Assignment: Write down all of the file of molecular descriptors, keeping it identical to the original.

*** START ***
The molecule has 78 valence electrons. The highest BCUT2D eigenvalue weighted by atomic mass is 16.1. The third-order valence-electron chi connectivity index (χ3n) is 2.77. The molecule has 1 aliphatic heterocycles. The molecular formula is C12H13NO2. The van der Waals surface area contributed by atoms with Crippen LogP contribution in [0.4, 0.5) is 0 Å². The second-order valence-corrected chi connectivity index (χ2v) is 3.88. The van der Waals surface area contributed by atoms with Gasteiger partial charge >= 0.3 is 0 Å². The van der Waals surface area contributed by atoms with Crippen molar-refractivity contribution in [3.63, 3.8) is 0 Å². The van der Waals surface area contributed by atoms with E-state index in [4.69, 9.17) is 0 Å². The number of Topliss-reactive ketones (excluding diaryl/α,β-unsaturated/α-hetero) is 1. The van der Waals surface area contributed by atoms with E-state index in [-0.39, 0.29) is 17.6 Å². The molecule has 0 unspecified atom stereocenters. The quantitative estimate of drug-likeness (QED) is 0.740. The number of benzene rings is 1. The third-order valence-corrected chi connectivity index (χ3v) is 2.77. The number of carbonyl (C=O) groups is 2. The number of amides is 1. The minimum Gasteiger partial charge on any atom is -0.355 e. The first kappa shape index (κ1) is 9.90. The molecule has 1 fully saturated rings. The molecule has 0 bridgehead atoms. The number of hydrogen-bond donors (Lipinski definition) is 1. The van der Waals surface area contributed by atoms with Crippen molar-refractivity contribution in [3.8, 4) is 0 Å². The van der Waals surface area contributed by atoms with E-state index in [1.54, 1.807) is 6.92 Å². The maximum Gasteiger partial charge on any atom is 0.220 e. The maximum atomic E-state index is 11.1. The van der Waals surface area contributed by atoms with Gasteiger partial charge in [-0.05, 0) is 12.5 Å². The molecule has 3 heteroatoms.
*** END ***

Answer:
The molecule has 78 valence electrons. The highest BCUT2D eigenvalue weighted by atomic mass is 16.1. The third-order valence-electron chi connectivity index (χ3n) is 2.77. The molecule has 1 aliphatic heterocycles. The molecular formula is C12H13NO2. The van der Waals surface area contributed by atoms with Crippen LogP contribution in [0.4, 0.5) is 0 Å². The second-order valence-corrected chi connectivity index (χ2v) is 3.88. The van der Waals surface area contributed by atoms with Gasteiger partial charge >= 0.3 is 0 Å². The van der Waals surface area contributed by atoms with Crippen molar-refractivity contribution in [3.63, 3.8) is 0 Å². The van der Waals surface area contributed by atoms with E-state index in [4.69, 9.17) is 0 Å². The number of Topliss-reactive ketones (excluding diaryl/α,β-unsaturated/α-hetero) is 1. The van der Waals surface area contributed by atoms with E-state index in [-0.39, 0.29) is 17.6 Å². The molecule has 0 unspecified atom stereocenters. The quantitative estimate of drug-likeness (QED) is 0.740. The number of benzene rings is 1. The third-order valence-corrected chi connectivity index (χ3v) is 2.77. The number of carbonyl (C=O) groups is 2. The number of amides is 1. The minimum Gasteiger partial charge on any atom is -0.355 e. The first kappa shape index (κ1) is 9.90. The molecule has 1 fully saturated rings. The molecule has 0 bridgehead atoms. The number of hydrogen-bond donors (Lipinski definition) is 1. The van der Waals surface area contributed by atoms with Crippen molar-refractivity contribution in [3.8, 4) is 0 Å². The van der Waals surface area contributed by atoms with E-state index in [1.54, 1.807) is 6.92 Å². The maximum Gasteiger partial charge on any atom is 0.220 e. The maximum atomic E-state index is 11.1. The van der Waals surface area contributed by atoms with Gasteiger partial charge in [-0.05, 0) is 12.5 Å². The molecule has 3 heteroatoms.